Non-bird theropods had, just like most modern birds, a very small genome. The average theropod genome was 1.78 picogram[1], which is roughly 1.78 billion base pairs. They fall within the narrow range of genome sizes for living birds (0.97–2.16 picogram). Oviraptor is an exception.

Table 1
This table shows the estimated genome size and confidence interval for theropods that appear in Jurassic Park media. Data from Organ et al (2007) supplements.

Species Genome size (pg) Confidence interval
Allosaurus 1.7 0.002
Coelophysis 1.7 0.0012
Deinonychus 1.62 0.002
Herrerasaurus 1.47 0.0013
Ornithomimus 1.43 0.0033
Oviraptor 2.53 0.0047
Troodon 1.48 0.0027
Tyrannosaurus rex 1.96 0.0043

SauropodsEdit

JP-Brachiosaur

Sauropod

Organ and colleagues estimated the genome size of 10 Sauropodomorphs. The average genome size was ~2.02 billion base pairs (range of species means: 1.77-2.21 picogram).[2] This value is larger than the average of theropods, but it is in the upper range of extant birds (range: 0.97-2.16). This value is also near the average for extant (non-avian) reptiles, which is 2.24 pg (range: 1.05-5.44 pg).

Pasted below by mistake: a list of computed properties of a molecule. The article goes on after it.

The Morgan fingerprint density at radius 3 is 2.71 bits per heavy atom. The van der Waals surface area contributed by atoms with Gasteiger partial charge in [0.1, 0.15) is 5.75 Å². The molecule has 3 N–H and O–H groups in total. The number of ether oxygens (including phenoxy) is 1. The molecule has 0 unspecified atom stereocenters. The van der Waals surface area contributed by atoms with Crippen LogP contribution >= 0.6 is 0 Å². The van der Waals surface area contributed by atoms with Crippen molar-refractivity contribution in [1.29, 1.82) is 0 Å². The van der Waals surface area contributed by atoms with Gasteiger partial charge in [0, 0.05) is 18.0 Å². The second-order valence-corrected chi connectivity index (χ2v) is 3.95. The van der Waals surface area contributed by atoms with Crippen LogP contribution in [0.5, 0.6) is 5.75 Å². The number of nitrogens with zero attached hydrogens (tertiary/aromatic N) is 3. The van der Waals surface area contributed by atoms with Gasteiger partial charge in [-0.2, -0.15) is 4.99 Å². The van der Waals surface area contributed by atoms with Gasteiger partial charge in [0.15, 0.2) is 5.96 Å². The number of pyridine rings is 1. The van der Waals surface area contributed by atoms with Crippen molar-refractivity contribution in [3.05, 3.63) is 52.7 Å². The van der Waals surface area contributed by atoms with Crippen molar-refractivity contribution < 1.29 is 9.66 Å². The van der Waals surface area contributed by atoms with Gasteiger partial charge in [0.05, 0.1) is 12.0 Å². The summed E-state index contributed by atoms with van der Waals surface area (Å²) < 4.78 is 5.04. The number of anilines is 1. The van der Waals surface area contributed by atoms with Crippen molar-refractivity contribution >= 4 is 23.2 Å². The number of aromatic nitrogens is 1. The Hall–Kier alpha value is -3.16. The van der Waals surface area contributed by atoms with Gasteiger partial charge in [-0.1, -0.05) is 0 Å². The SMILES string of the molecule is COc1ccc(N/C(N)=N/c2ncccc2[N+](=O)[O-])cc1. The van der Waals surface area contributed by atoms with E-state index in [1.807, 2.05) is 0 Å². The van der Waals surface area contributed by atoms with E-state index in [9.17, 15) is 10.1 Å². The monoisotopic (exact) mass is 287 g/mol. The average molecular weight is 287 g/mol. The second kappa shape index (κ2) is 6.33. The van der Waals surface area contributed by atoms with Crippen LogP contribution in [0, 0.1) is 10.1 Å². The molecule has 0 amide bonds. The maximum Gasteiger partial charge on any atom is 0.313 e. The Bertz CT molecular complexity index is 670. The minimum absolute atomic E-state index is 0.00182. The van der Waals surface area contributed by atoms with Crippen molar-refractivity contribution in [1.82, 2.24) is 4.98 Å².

Table 2
This table shows the estimated genome size and confidence interval for Sauropodomorphs that appear in Jurassic Park media. Data from Organ et al. (2009).

Species Genome size (pg) Standard deviation
Apatosaurus 2.31 0.44
Barosaurus 1.77 0.36
Massospondylus 2.21 0.7
Plateosaurus 1.82 0.30

OrnithischiansEdit

TLWTriceratops

Ornithischian dinosaurs

Organ and colleagues estimated the genome size of 17 ornithischian dinosaurs. Their average genome size was 2.49 pg (~2.5 billion base pairs),[1] which is within the range of modern (non-bird) reptiles like Alligator (2.49 pg), Crocodile (3.21 pg) and monitor lizards (2.05 pg).

Table 3
This table shows the estimated genome size and confidence interval for ornithischian dinosaurs that appear in Jurassic Park media. Data from Organ et al (2007) supplements.

Species Genome size (pg) Confidence interval
Dryosaurus 2.47 0.0024
Euoplocephalus 2.88 0.0073
Hypacrosaurus 2.62 0.0032
Hypsilophodon 2.74 0.0033
Lambeosaurus 2.58 0.0031
Maiasaura 2.51 0.0029
Orodromeus 2.47 0.0045
Pachycephalosaurus 2.17 0.0033
Protoceratops 1.74 0.0021
Psittacosaurus 1.81 0.0021
Stygimoloch 2.88 0.0047
Styracosaurus 2.47 0.0031
Tenontosaurus 1.97 0.0024
Triceratops 3.31 0.005

PterosaursEdit

JPTLWPteranodon

Pterosaur